For makers, getting picked to exhibit at the Smithsonian Craft Show is a huge, huge deal, one of those career-making honors.
Given that it’s considered a fabulous showcase for the best of the best, we’re excited to be going this year. And we’re excited that a couple of our DesignCraft Heroines–Christina Goodman and Peggy Loudon–will be there (we always knew they were great.)
We had a chance to catch up with JoAnn Symons, Co-Chair of this year’s show. (With the show starting next week, we were surprised that she had a minute to talk but after 29 years, it’s unsurprising these folks have it down.)
How competitive is the show? Very competitive. This year there were 1,330 applicants for 120 slots. A team of jurors (from academia, museums, galleries, and more) makes the tough decision. As organizers, we sit back and watch, but don’t put our finger on the scale. (Their website shows the range of work, and also denotes newcomers with an asterisk.)
How do you see your mission? Our mission is to highlight the best of American craft, and tell America’s story through the art of craft.
What’s different this year? This year a record number of first time exhibitors. (55 to be exact.) This shows a lot of liveliness and vitality in the contemporary craft movement. Then there are real masters of the craft, who tweak and evolve their work. We think we have an interesting mix this year.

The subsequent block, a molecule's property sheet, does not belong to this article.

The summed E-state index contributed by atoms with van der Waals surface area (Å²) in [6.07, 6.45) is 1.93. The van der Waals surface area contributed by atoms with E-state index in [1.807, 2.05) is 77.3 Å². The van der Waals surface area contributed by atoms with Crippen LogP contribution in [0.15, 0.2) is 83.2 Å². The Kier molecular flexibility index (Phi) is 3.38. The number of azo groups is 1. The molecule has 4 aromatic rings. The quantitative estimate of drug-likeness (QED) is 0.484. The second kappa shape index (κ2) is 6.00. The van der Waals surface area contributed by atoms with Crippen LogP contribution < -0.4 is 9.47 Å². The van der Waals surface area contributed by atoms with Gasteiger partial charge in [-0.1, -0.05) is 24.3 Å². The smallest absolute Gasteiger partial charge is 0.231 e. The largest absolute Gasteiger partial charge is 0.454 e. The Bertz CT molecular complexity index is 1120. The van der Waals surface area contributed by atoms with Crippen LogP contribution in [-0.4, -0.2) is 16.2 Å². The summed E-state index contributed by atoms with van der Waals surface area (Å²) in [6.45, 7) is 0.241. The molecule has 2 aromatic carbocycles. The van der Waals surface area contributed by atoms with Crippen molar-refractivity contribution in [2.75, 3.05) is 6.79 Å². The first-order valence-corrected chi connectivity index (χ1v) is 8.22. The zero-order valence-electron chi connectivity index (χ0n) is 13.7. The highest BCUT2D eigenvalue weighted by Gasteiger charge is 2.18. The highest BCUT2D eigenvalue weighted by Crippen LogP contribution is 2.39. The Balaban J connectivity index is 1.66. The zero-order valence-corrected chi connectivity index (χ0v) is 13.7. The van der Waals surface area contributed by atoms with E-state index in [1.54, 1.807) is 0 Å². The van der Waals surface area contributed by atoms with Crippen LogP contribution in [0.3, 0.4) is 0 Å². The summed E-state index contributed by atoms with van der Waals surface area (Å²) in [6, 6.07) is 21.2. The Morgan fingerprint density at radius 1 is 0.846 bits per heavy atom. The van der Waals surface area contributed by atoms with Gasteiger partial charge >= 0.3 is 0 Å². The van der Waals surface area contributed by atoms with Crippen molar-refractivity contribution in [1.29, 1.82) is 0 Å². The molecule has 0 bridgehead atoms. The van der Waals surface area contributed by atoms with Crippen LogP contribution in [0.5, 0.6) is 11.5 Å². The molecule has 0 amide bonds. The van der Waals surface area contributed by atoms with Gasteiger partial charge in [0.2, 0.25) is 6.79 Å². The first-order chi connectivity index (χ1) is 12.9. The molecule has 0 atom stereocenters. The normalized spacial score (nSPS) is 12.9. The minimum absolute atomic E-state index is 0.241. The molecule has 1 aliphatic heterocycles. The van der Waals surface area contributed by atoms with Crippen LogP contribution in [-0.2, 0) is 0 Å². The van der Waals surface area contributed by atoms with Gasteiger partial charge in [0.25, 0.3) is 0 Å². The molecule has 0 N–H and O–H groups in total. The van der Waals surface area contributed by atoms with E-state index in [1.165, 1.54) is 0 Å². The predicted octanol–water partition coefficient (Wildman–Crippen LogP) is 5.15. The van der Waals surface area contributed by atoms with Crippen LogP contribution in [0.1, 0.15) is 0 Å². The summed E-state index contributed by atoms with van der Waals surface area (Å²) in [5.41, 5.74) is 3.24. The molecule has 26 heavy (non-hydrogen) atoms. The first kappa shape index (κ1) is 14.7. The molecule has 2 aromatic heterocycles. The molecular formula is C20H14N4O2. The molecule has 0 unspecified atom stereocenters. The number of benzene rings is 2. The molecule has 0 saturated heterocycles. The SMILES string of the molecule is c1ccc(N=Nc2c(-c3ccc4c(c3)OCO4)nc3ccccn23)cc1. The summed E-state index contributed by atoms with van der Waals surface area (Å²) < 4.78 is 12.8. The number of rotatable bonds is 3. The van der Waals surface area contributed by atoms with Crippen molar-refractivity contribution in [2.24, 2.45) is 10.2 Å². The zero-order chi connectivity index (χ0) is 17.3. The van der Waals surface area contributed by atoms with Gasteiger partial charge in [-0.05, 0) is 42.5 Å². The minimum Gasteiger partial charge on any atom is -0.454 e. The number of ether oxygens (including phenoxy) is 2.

So are there any potential DesignCraft stars among the newcomers? Oh yes. Here are some of the people we’ll be looking out for….
David Fraser: Definitely not Basketweaving 101
Olen Hsu: Austerely powerful functional ceramics
Sang-joon Park: Smart, witty, high-design ceramics of extraordinary beauty
Boyd Sugiki: Playful glass in classic forms.
Robyn Nichols: Metalwork, sexy and intricate.
And there are several returning exhibitors we’ll be looking out for, as well: San Francisco’s Sandra Enterline and New York’s Reiko Ishiyama (jewelerymakers); glassmakers Devin Burgess and Pablo Soto; and paper artist Akiko Sugiyama.
This should be a good show: here are the details.
The Show runs Thursday, April 14 and Friday, April 15 (10-8); Saturday, April 16 (10-6); Sunday, April 17 (11-5). It will be held at the National Building Museum, 401 F Street, NW, Washington, DC 20001